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San Francisco has been ranked the second most bike-friendly city in America, falling short only to Chicago. It’s no surprise, given the number of cycle-friendly city ordinances, like Vision Zero SF, and the enthusiastic Bike to Work Day that takes place each spring.
There are 82,000 bike trips each day in San Francisco – many of them to and from work. In other words: If you become a bike commuter in San Francisco, you’ll be in good company. All you need to do is choose one of the best comfort bikes and prepare your calves to tackle the city’s notorious hills. Read on to find out about bike safety in SF and which bikes might be a good fit for your commute.
California only requires bike helmets on riders under the age of 18, but wearing one is still a good idea. Bike accidents in San Francisco are extremely rare, but you’ll thank yourself for wearing a helmet in the off-chance you’re involved in one. In addition to helmets, avoiding Muni buses will keep you safe on your morning commute down Market Street to Howard and beyond. The space between a bus and the sidewalk is very narrow in most parts of the city, making lane splitting in traffic (totally legal as long as you signal) a better way to get around a Muni in many cases.
Unique San Francisco Commuter Considerations
Getting around on your cruiser bicycle in San Fran requires some knowledge you may not need in cities like Los Angeles or New York. For one, given the vast amount of public transit in the city, your commute may require you to cross Muni metro tracks or a cable car track. Cross the tracks with your tires at a 45-degree angle to the tracks to avoid getting stuck or sliding.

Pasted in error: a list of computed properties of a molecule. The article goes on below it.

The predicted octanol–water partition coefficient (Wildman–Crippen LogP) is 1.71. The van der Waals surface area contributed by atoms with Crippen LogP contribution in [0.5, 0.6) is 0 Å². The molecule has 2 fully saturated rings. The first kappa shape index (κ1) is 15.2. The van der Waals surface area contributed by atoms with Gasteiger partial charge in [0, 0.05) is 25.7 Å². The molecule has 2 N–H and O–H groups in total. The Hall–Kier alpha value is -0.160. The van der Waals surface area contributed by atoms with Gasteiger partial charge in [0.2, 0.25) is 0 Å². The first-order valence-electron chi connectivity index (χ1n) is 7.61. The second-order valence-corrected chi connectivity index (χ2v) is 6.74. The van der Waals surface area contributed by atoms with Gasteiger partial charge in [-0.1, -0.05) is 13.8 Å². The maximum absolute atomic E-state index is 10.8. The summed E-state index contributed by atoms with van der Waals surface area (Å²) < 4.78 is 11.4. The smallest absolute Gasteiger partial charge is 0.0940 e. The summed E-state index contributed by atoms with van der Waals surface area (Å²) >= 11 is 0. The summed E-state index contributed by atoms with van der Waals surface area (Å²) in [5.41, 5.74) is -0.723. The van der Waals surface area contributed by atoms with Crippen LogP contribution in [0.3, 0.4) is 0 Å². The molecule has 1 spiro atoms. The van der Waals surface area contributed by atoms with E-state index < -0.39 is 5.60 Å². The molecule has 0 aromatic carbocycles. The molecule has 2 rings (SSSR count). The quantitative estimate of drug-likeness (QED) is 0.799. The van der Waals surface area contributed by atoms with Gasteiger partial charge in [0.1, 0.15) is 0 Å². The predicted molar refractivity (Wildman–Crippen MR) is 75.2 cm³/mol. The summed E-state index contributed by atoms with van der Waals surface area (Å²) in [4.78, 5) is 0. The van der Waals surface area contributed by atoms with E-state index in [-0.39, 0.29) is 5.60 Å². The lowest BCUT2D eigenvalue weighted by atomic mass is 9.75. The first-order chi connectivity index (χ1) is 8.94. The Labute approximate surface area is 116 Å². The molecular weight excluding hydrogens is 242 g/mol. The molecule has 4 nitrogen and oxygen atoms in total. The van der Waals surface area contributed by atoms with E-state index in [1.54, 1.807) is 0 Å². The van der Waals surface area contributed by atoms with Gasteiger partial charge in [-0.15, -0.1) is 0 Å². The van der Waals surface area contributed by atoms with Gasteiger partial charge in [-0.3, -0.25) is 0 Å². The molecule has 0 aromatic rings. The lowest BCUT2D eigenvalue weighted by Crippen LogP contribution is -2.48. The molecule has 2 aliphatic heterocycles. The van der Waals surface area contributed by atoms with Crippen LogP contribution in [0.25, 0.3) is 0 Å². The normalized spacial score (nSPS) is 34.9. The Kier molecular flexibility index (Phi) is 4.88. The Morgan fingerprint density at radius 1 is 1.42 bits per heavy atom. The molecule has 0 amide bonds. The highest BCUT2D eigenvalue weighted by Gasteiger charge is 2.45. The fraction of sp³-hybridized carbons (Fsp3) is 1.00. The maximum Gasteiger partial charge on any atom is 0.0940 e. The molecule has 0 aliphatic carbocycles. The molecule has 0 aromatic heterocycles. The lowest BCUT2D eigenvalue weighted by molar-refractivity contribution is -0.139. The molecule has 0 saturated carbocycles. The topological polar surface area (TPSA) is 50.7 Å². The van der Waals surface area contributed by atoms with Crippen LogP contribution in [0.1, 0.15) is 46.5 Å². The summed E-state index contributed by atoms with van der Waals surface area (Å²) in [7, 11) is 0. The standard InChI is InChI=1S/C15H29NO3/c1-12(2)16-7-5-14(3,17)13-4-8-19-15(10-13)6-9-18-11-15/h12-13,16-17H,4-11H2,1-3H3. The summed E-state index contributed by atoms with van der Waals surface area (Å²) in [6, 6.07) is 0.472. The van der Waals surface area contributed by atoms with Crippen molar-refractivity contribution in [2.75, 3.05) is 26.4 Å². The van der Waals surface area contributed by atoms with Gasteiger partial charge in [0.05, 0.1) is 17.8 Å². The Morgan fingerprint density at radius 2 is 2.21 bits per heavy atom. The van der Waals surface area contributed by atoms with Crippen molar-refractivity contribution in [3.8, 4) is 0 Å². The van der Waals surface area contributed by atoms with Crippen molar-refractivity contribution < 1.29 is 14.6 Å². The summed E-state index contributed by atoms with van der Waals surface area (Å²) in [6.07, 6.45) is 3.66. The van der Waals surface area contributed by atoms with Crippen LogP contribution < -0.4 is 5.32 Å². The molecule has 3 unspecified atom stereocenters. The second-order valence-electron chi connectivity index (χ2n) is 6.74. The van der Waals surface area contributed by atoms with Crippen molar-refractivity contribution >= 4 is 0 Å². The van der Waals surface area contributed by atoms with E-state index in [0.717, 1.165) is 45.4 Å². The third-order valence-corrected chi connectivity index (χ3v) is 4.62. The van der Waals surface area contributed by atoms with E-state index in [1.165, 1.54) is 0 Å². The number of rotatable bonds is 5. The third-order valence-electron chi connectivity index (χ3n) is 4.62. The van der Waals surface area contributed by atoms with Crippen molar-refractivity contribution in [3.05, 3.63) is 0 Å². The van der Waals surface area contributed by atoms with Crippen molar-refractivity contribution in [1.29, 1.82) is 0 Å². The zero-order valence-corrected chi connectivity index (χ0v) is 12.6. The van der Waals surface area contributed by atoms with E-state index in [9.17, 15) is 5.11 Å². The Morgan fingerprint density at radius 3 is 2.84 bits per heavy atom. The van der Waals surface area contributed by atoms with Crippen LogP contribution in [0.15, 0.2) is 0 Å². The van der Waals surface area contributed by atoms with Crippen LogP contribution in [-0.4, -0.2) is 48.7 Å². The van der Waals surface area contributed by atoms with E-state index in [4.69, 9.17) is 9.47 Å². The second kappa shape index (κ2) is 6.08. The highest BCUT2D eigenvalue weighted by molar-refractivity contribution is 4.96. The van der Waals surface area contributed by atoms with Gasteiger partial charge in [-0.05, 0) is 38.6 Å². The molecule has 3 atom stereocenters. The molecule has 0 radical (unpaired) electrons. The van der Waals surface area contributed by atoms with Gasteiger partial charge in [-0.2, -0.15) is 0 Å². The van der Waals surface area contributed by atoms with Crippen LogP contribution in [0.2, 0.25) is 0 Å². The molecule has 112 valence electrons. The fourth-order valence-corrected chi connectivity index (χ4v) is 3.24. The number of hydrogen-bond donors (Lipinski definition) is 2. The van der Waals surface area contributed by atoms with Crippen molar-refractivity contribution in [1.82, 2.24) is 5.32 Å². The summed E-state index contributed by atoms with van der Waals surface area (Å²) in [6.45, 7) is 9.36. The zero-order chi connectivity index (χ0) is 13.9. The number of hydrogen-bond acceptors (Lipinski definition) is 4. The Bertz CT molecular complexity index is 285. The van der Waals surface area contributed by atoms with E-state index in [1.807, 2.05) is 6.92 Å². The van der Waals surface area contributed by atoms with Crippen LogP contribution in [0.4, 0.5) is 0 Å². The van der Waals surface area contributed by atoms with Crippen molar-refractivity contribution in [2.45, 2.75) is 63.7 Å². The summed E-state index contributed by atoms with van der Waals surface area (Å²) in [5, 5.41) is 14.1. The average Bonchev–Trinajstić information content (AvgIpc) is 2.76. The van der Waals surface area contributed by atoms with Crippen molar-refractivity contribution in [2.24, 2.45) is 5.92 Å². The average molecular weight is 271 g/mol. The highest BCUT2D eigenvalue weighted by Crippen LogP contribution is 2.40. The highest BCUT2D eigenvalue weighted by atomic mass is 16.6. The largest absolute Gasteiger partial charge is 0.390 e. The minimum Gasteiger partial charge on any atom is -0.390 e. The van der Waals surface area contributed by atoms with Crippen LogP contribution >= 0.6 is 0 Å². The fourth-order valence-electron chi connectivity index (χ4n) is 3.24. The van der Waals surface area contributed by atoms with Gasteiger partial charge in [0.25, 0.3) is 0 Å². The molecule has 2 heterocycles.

San Francisco bike commuters also need to up their tire game to deal with the amount of rainfall. Slippery roads can translate to sliding tires if you’re not careful. On the plus side, San Francisco has 5,200 bike racks in the city and you can request a new rack in front of your office building if one does not yet exist. During the commuter hours on BART (7-9 am and 4:30-6:30 pm) bikes are not allowed in the first three cars. Folding bikes are always allowed on all cars, even during the morning and evening commute hours.
Finding a Route
The city’s interactive bikeway map is the easiest way to create a route for your daily commute. You can also join the San Francisco Bicycle Coalition, an organization that connects bicyclists with bike maps, bike workshops, and more.
Finding the best bikes for women to commute in San Francisco just got easier. If you’re biking to work in the City by the Bay, try riding one of these popular beauties:
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